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Cocaine - Topic Overview

Cocaine is a powerful stimulant that is used legally as a local anesthetic for some eye, ear, and throat surgeries. Cocaine is also called coke, C, snow, flake, or blow. It may contain other substances, such as cornstarch, talcum powder, or sugar. It may also contain other drugs, such as another local anesthetic called procaine or a stimulant such as amphetamine.

Two forms of cocaine are abused.

  • The white crystalline powdered form can be sniffed through the nose (snorted) or dissolved in water and taken through a vein (intravenously, or IV). It can also be taken by mouth or rubbed onto the gums.
  • The freebase form, which has had impurities removed with solvents, is smoked. Crack is a smokable, freebase cocaine made from powdered cocaine hydrochloride. It is also called chips, chunks, or rocks. The name crack came about because of the crackling sound that it makes when it is smoked.

Small amounts of cocaine make a person feel euphoric, energetic, talkative, and mentally alert. It also decreases appetite and the need for sleep. When large amounts of cocaine are taken, the high is more intense. But large doses can cause strange or violent behavior in which the person may have tremors or muscle twitches or become paranoid.

After using cocaine, the person feels irritable, tired, and depressed. This is called a coke crash. When a person takes the drug at higher and higher doses (a binge), it can cause increasing irritability, restlessness, and paranoia that can result in a serious loss of touch with reality (paranoid psychosis).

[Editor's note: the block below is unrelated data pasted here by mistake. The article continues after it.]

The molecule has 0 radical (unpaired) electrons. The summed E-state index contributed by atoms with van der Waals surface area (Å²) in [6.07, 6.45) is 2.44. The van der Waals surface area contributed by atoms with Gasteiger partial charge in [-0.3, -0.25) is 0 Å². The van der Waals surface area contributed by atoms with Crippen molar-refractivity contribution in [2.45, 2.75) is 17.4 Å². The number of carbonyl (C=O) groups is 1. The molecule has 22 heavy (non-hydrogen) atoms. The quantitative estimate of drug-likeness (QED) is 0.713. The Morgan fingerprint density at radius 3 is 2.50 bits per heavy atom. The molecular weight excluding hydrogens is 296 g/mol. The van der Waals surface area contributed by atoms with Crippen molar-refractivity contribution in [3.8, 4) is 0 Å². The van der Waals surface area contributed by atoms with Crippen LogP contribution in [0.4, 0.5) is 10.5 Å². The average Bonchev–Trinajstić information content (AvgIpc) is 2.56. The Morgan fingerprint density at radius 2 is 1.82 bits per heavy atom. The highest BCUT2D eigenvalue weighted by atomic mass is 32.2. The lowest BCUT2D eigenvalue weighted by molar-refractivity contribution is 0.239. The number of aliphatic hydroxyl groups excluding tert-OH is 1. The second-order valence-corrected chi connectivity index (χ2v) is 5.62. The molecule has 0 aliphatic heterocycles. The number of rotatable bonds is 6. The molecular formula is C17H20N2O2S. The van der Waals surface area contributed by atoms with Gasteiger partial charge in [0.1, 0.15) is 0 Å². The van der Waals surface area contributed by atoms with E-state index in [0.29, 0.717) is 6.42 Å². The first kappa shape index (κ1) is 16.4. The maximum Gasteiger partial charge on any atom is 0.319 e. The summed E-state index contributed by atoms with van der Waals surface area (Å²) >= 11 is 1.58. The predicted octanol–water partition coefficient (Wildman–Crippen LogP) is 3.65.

Cocaine is a very addictive drug, and some people easily lose control over its use.

Use of cocaine can lead to serious health problems, including:

  • Changes in heart rhythm and heart attack.
  • Headache, seizure, and stroke.
  • Loss of smell, persistent runny nose, nosebleeds, hoarseness, and destruction of the nasal separation (nasal septum) when the drug is snorted.
  • Bowel tissue death.
  • Serious infections, HIV, hepatitis, or allergic reactions when injected into a vein.
  • Weight loss and poor nutrition from loss of appetite.

Sometimes sudden death can occur, even with the first use of cocaine. Sudden death from cocaine use may occur because of a heart attack or seizure in which breathing stops. Sudden death is more likely to occur when cocaine is used along with alcohol.

The effects of cocaine last about 1 to 2 hours. Cocaine can be detected in a urine drug screen up to 6 days after it has been taken.

Signs of use

  • Possession of drug paraphernalia, such as syringes, spoons with smoke stains, small pieces of glass, and razor blades
  • Persistent runny nose and nosebleeds, which may point to the snorting of cocaine
  • "Track marks" where it has been injected into veins
  • Long periods of time without sleeping or eating
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WebMD Medical Reference from Healthwise

Last Updated: July 20, 2012
This information is not intended to replace the advice of a doctor. Healthwise disclaims any liability for the decisions you make based on this information.
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